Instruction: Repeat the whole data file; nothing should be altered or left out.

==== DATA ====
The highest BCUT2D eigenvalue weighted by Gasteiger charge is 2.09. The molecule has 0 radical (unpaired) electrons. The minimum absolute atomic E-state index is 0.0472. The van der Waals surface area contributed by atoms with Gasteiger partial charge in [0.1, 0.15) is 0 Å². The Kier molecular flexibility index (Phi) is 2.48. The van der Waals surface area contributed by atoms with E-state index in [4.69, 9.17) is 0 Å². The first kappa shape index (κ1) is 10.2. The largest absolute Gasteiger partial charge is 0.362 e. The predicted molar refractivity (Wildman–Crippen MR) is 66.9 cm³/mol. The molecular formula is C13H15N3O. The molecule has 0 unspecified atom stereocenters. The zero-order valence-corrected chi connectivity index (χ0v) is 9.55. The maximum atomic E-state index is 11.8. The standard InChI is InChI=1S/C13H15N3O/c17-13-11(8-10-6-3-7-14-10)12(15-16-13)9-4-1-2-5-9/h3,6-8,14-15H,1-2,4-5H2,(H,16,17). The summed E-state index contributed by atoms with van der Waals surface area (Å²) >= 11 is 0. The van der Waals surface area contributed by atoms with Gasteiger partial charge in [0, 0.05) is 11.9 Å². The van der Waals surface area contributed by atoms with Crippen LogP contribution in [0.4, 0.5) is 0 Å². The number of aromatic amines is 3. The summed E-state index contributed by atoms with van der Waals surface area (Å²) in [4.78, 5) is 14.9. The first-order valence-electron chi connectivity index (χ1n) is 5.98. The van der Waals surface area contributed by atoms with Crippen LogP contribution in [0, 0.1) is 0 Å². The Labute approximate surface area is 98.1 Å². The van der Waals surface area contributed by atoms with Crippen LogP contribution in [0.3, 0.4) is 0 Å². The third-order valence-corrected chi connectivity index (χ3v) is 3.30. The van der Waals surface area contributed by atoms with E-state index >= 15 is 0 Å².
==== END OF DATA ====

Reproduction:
The highest BCUT2D eigenvalue weighted by Gasteiger charge is 2.09. The molecule has 0 radical (unpaired) electrons. The minimum absolute atomic E-state index is 0.0472. The van der Waals surface area contributed by atoms with Gasteiger partial charge in [0.1, 0.15) is 0 Å². The Kier molecular flexibility index (Phi) is 2.48. The van der Waals surface area contributed by atoms with E-state index in [4.69, 9.17) is 0 Å². The first kappa shape index (κ1) is 10.2. The largest absolute Gasteiger partial charge is 0.362 e. The predicted molar refractivity (Wildman–Crippen MR) is 66.9 cm³/mol. The molecular formula is C13H15N3O. The molecule has 0 unspecified atom stereocenters. The zero-order valence-corrected chi connectivity index (χ0v) is 9.55. The maximum atomic E-state index is 11.8. The standard InChI is InChI=1S/C13H15N3O/c17-13-11(8-10-6-3-7-14-10)12(15-16-13)9-4-1-2-5-9/h3,6-8,14-15H,1-2,4-5H2,(H,16,17). The summed E-state index contributed by atoms with van der Waals surface area (Å²) >= 11 is 0. The van der Waals surface area contributed by atoms with Gasteiger partial charge in [0, 0.05) is 11.9 Å². The van der Waals surface area contributed by atoms with Crippen LogP contribution in [0.4, 0.5) is 0 Å². The number of aromatic amines is 3. The summed E-state index contributed by atoms with van der Waals surface area (Å²) in [4.78, 5) is 14.9. The first-order valence-electron chi connectivity index (χ1n) is 5.98. The van der Waals surface area contributed by atoms with Crippen LogP contribution in [0, 0.1) is 0 Å². The Labute approximate surface area is 98.1 Å². The van der Waals surface area contributed by atoms with Crippen LogP contribution in [0.3, 0.4) is 0 Å². The third-order valence-corrected chi connectivity index (χ3v) is 3.30. The van der Waals surface area contributed by atoms with E-state index >= 15 is 0 Å².